When courage accompanies such moments, they could augur a more authentic existence. In my case, that “courage” came in the form of an insistent husband (now ex-husband). Having spent twelve years working at an information technology company in what I considered a secure job (i.e. good benefits, living wage and collegial atmosphere), I did not find my career particularly satisfying. Even so, had he not insisted, I wouldn’t have quit my job, uprooted our three-year-old daughter, and moved two thousand miles away from family and the friends I’d cultivated over thirty years.
I wasn’t that brave.
Funny thing about bravery, regardless of its origin. Once you take that leap (even if you’re pushed), the universe signals whether or not you’re on the right path. First, my brother Greg and his wife (now ex-wife) decided at the eleventh hour to move with us. I’m one of twelve children, so this small contingent, which would barely be missed in Michigan, made an enormous difference to me in Oregon. Second, halfway through our four-day journey out west, a colleague sent an email informing me that the company closed the department I’d just left and many of our coworkers were laid off. So much for job security.
“Fate favors the risk taker,” became my mantra. After ten months in Portland, we landed jobs on the Oregon coast. Living next to the ocean had been a fantasy for most of my adult life, perhaps because of my name, Marinelli, which means little sailor in Italian. With the Pacific Ocean as our backdrop, we raised our daughter in a tight-knit, rural community surrounded by caring adults, curious children, magical forests, the coastal range and miles of public beaches.
Domenica the spy inspired by “Harriet the Spy”
Although we set up house just after my fortieth birthday, this is where I grew up. This is where I got sober; worked at a domestic violence intervention agency, where I learned a language that helped me understand how I’d allowed myself to be caged by sexism; and discovered Jungian theory, which continues to help me identify and address the invisible forces at work that animate me, and that sometimes make me dance to someone else’s tune.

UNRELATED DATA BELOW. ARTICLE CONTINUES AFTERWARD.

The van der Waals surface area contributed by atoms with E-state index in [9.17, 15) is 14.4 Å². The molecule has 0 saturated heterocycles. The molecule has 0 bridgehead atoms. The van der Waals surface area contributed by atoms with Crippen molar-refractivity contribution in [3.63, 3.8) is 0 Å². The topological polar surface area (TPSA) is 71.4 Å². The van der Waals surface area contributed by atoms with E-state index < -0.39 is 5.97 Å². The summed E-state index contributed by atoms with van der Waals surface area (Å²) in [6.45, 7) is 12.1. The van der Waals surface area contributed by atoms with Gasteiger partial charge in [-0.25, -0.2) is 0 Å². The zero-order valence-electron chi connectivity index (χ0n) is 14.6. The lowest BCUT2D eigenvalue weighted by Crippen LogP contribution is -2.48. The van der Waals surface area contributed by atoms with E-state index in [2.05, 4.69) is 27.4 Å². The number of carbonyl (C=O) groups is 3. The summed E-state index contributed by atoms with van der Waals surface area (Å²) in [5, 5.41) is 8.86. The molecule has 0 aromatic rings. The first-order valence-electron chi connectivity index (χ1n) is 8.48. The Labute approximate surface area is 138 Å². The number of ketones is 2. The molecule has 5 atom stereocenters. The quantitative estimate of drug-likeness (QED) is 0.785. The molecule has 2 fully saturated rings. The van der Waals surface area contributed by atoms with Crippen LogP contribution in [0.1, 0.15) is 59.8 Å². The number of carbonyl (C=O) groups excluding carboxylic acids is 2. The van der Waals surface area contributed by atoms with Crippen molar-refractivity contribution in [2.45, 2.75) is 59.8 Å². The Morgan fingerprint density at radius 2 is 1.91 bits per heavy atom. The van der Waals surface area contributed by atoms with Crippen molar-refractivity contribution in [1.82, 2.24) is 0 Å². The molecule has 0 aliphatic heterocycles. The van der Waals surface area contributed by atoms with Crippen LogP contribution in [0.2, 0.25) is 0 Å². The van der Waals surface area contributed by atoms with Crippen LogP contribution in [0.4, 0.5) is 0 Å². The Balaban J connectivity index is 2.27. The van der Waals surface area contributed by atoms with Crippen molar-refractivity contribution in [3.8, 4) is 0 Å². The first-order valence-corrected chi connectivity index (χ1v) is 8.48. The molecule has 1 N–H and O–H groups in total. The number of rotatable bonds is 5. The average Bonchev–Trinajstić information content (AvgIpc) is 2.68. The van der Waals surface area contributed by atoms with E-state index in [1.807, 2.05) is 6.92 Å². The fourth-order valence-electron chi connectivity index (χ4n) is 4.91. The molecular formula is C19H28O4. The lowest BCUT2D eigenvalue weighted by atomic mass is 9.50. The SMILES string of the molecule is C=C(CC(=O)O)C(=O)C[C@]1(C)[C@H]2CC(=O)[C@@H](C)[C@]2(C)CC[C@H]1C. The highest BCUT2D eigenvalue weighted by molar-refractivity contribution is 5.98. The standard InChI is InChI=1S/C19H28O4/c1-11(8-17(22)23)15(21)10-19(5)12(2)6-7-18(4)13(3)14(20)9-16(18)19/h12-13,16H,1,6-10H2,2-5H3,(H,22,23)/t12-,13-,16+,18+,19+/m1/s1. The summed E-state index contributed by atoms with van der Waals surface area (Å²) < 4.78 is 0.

Back to Self
That journey is a kind of going home, the kind that leads to ever expanding avenues and the discovery of hidden portals back to Self. John and I traveled to Michigan to spend a few days at his family cottage near the great Lake Michigan, as well as visit relatives and friends. I spent time with my best friend Lesa, whose father recently died. I attended his celebration of life and walked through his now-empty house as the realtor prepared for its sale; a house where I spent most of my teenage and young adult years swimming in their backyard pool, angsting over the meaning of life and drinking beer from their built-in keg. Lesa brought out photos of a trip our twenty-year-old selves took to Europe. In one of those photos, Paris’s Seine River flowed behind me. I wore a black turtleneck and an expression of wonder that I’d long since forgotten. It unexpectedly whispered to me, “She’s still with me.” I felt gratitude for her bravery because that trip made me realize that there was a whole world out there, beyond my little Detroit suburb, and that I could be a part of it. It made me realize that I had choices.